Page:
Advisors fail to jump on ETF bandwagon

Advisors fail to jump on ETF bandwagon

Advisors fail to jump on ETF bandwagon There’s a surprising hurdle for advisors to overcome when dealing with ETFs – it’s advisors themselves.

A new survey of affluent investors has found that while many investors are interested in ETFs, advisors haven’t taken the opportunity to educate their clients possibly leaving sales on the table.
 
"ETFs, particularly strategic beta ETFs, have become more widely accepted in recent years, yet our research reveals an opportunity for advisors to better educate investors about their benefits," noted Karen McCafferty, head of marketing for John Hancock Investments.
 
John Hancock’s online survey involved 1,000 U.S. investors with a household income of $100,000 or more and investable assets of at least $250,000.
 
Advisors take note.
 
While 71% of the respondents said they would consider adding ETFs to their portfolio and 51% of investors were interested in speaking with a financial advisor about them, only 31% had any significant familiarity with ETFs.
 
Just as troubling is the fact that more than half those surveyed indicated they primarily rely on a financial advisor for advice but often they’re the ones who’ve had to initiate a conversation about ETFs.
 
Advisors are clearly dropping the ball. Or are they?
 
The Wall Street Journal recently discussed their popularity indicating that the a study by the Financial Planning Association and Journal of Financial Planning found that ETFs have become the go-to investment vehicle of financial advisors with more than 80% using and recommending them for clients. No other products including mutual funds have the same usage statistics.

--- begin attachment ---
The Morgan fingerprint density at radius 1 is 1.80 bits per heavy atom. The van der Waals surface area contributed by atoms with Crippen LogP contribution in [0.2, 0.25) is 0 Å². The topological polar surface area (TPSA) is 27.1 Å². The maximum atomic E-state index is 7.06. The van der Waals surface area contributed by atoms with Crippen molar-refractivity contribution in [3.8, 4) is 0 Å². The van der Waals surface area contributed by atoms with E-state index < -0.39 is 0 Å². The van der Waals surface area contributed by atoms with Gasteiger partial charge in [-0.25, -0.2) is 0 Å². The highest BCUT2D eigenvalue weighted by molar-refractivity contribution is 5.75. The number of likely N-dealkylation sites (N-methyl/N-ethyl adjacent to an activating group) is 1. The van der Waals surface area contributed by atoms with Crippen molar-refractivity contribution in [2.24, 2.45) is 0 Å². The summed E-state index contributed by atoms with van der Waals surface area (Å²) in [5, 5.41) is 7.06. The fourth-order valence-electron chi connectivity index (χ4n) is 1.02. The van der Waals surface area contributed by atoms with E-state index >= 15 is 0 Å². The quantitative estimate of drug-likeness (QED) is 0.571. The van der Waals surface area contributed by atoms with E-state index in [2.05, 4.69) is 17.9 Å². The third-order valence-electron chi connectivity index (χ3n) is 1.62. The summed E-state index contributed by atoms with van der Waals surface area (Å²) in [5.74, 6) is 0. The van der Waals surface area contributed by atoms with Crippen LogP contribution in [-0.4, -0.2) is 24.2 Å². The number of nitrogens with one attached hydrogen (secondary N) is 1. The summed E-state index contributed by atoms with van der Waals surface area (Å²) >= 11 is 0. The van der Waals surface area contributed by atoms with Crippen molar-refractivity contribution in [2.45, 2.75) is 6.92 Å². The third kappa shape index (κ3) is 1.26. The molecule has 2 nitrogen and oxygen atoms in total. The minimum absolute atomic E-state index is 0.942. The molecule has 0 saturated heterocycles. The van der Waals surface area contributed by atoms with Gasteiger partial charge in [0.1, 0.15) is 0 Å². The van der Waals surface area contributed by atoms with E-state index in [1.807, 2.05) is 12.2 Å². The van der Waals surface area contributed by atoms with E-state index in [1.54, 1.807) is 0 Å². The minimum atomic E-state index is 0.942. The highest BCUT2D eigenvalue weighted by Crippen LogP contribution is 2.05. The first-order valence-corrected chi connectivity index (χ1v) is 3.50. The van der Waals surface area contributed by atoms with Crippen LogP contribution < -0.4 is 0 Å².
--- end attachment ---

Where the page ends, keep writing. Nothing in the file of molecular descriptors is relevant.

Clearly these two studies don’t jive.
 
Here in Canada the most recent figures suggest things are going very well for ETFs and advisors that sell them. As we enter the final quarter of the year ETFs in Canada have $84 billion in AUM, 10% higher than at the end of 2014. Equity and fixed income ETF inflows have totaled $4.5 billion and $4.7 billion respectively so far in 2015.
 
Whether you choose to believe the findings of the survey or not, it’s important that you don’t leave money on the table by not having a conversation about ETFs. 
 
“ETFs have been able to maintain their popularity and continue to be useful through changing market conditions,” says Rajiv Silgardo, co-CEO of BMO Global Asset Management.
 
Your clients are waiting to hear this.